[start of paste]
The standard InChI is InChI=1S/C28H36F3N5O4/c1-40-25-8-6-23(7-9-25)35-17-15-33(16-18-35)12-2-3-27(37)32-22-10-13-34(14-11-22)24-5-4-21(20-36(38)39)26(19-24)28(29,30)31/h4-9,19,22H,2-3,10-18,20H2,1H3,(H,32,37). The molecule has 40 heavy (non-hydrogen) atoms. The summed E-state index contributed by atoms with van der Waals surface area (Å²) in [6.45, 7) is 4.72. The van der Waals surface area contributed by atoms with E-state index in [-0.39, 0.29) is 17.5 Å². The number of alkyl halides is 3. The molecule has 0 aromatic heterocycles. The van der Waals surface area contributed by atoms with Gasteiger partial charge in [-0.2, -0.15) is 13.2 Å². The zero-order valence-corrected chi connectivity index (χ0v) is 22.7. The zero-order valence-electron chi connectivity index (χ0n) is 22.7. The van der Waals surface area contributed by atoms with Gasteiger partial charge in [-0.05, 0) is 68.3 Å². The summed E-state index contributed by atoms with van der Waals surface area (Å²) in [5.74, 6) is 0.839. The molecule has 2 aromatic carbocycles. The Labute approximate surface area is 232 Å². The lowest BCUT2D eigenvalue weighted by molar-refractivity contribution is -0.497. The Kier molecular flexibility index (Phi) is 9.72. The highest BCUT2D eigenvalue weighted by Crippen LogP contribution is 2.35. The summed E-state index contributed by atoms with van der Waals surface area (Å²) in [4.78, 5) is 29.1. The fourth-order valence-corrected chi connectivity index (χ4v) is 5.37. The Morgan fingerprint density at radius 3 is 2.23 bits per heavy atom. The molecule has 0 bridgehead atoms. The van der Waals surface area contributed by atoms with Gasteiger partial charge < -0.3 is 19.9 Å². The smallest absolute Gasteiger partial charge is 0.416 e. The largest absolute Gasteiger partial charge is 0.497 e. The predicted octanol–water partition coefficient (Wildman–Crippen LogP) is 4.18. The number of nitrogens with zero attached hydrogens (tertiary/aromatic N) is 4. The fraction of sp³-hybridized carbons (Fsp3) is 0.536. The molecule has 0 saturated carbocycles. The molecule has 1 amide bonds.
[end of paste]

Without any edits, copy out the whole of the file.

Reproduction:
The standard InChI is InChI=1S/C28H36F3N5O4/c1-40-25-8-6-23(7-9-25)35-17-15-33(16-18-35)12-2-3-27(37)32-22-10-13-34(14-11-22)24-5-4-21(20-36(38)39)26(19-24)28(29,30)31/h4-9,19,22H,2-3,10-18,20H2,1H3,(H,32,37). The molecule has 40 heavy (non-hydrogen) atoms. The summed E-state index contributed by atoms with van der Waals surface area (Å²) in [6.45, 7) is 4.72. The van der Waals surface area contributed by atoms with E-state index in [-0.39, 0.29) is 17.5 Å². The number of alkyl halides is 3. The molecule has 0 aromatic heterocycles. The van der Waals surface area contributed by atoms with Gasteiger partial charge in [-0.2, -0.15) is 13.2 Å². The zero-order valence-corrected chi connectivity index (χ0v) is 22.7. The zero-order valence-electron chi connectivity index (χ0n) is 22.7. The van der Waals surface area contributed by atoms with Gasteiger partial charge in [-0.05, 0) is 68.3 Å². The summed E-state index contributed by atoms with van der Waals surface area (Å²) in [5.74, 6) is 0.839. The molecule has 2 aromatic carbocycles. The Labute approximate surface area is 232 Å². The lowest BCUT2D eigenvalue weighted by molar-refractivity contribution is -0.497. The Kier molecular flexibility index (Phi) is 9.72. The highest BCUT2D eigenvalue weighted by Crippen LogP contribution is 2.35. The summed E-state index contributed by atoms with van der Waals surface area (Å²) in [4.78, 5) is 29.1. The fourth-order valence-corrected chi connectivity index (χ4v) is 5.37. The Morgan fingerprint density at radius 3 is 2.23 bits per heavy atom. The molecule has 0 bridgehead atoms. The van der Waals surface area contributed by atoms with Gasteiger partial charge < -0.3 is 19.9 Å². The smallest absolute Gasteiger partial charge is 0.416 e. The largest absolute Gasteiger partial charge is 0.497 e. The predicted octanol–water partition coefficient (Wildman–Crippen LogP) is 4.18. The number of nitrogens with zero attached hydrogens (tertiary/aromatic N) is 4. The fraction of sp³-hybridized carbons (Fsp3) is 0.536. The molecule has 0 saturated carbocycles. The molecule has 1 amide bonds.